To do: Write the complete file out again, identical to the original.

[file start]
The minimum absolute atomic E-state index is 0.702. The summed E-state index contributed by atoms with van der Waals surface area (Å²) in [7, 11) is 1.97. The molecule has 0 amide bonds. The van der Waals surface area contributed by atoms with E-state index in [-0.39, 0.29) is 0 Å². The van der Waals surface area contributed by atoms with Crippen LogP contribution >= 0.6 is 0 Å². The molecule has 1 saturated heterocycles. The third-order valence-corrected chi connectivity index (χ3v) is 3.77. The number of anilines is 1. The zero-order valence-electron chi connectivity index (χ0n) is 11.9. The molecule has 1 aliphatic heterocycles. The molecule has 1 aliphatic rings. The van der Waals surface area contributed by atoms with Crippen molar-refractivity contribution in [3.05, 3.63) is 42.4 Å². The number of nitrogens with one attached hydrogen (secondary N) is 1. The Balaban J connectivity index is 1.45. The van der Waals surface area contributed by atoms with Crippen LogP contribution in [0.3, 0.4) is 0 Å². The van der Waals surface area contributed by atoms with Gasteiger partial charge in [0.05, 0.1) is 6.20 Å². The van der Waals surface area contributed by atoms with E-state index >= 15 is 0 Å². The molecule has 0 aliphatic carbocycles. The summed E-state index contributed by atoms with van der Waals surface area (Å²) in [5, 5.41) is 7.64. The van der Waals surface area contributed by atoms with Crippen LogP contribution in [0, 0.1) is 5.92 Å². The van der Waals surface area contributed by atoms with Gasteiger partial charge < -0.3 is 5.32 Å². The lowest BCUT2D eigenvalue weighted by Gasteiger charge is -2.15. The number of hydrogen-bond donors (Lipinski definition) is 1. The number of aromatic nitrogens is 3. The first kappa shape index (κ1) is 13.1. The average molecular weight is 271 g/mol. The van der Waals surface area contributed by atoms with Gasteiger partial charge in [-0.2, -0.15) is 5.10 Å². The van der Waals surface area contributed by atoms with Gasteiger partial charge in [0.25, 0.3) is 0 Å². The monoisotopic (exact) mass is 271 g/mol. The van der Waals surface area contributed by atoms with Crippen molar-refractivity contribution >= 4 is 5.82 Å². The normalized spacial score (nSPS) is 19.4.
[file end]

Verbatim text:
The minimum absolute atomic E-state index is 0.702. The summed E-state index contributed by atoms with van der Waals surface area (Å²) in [7, 11) is 1.97. The molecule has 0 amide bonds. The van der Waals surface area contributed by atoms with E-state index in [-0.39, 0.29) is 0 Å². The van der Waals surface area contributed by atoms with Crippen LogP contribution >= 0.6 is 0 Å². The molecule has 1 saturated heterocycles. The third-order valence-corrected chi connectivity index (χ3v) is 3.77. The number of anilines is 1. The zero-order valence-electron chi connectivity index (χ0n) is 11.9. The molecule has 1 aliphatic heterocycles. The molecule has 1 aliphatic rings. The van der Waals surface area contributed by atoms with Crippen molar-refractivity contribution in [3.05, 3.63) is 42.4 Å². The number of nitrogens with one attached hydrogen (secondary N) is 1. The Balaban J connectivity index is 1.45. The van der Waals surface area contributed by atoms with Crippen LogP contribution in [0.3, 0.4) is 0 Å². The van der Waals surface area contributed by atoms with Gasteiger partial charge in [0.05, 0.1) is 6.20 Å². The van der Waals surface area contributed by atoms with E-state index >= 15 is 0 Å². The molecule has 0 aliphatic carbocycles. The summed E-state index contributed by atoms with van der Waals surface area (Å²) in [5, 5.41) is 7.64. The van der Waals surface area contributed by atoms with Crippen LogP contribution in [0, 0.1) is 5.92 Å². The van der Waals surface area contributed by atoms with Gasteiger partial charge < -0.3 is 5.32 Å². The lowest BCUT2D eigenvalue weighted by Gasteiger charge is -2.15. The number of hydrogen-bond donors (Lipinski definition) is 1. The number of aromatic nitrogens is 3. The first kappa shape index (κ1) is 13.1. The average molecular weight is 271 g/mol. The van der Waals surface area contributed by atoms with Gasteiger partial charge in [-0.2, -0.15) is 5.10 Å². The van der Waals surface area contributed by atoms with Gasteiger partial charge in [0.25, 0.3) is 0 Å². The monoisotopic (exact) mass is 271 g/mol. The van der Waals surface area contributed by atoms with Crippen molar-refractivity contribution >= 4 is 5.82 Å². The normalized spacial score (nSPS) is 19.4.